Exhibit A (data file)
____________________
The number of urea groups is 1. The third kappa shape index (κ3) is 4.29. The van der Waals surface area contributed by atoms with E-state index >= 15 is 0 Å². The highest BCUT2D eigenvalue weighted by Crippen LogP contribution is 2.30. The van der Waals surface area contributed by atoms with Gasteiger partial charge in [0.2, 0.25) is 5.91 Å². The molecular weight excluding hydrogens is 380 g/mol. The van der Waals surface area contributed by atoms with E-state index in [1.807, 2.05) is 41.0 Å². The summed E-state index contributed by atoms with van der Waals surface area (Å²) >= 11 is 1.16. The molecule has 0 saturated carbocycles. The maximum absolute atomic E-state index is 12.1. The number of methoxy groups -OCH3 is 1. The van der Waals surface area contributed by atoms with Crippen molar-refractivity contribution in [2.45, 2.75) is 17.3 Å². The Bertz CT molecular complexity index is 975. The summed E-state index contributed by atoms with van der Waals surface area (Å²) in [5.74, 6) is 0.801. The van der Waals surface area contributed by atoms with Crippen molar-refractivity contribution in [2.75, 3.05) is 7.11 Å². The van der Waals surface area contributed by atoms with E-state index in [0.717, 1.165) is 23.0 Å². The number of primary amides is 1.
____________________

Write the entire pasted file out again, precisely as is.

The number of urea groups is 1. The third kappa shape index (κ3) is 4.29. The van der Waals surface area contributed by atoms with E-state index >= 15 is 0 Å². The highest BCUT2D eigenvalue weighted by Crippen LogP contribution is 2.30. The van der Waals surface area contributed by atoms with Gasteiger partial charge in [0.2, 0.25) is 5.91 Å². The molecular weight excluding hydrogens is 380 g/mol. The van der Waals surface area contributed by atoms with E-state index in [1.807, 2.05) is 41.0 Å². The summed E-state index contributed by atoms with van der Waals surface area (Å²) >= 11 is 1.16. The molecule has 0 saturated carbocycles. The maximum absolute atomic E-state index is 12.1. The number of methoxy groups -OCH3 is 1. The van der Waals surface area contributed by atoms with Crippen molar-refractivity contribution in [2.45, 2.75) is 17.3 Å². The Bertz CT molecular complexity index is 975. The summed E-state index contributed by atoms with van der Waals surface area (Å²) in [5.74, 6) is 0.801. The van der Waals surface area contributed by atoms with Crippen molar-refractivity contribution in [2.75, 3.05) is 7.11 Å². The van der Waals surface area contributed by atoms with E-state index in [0.717, 1.165) is 23.0 Å². The number of primary amides is 1.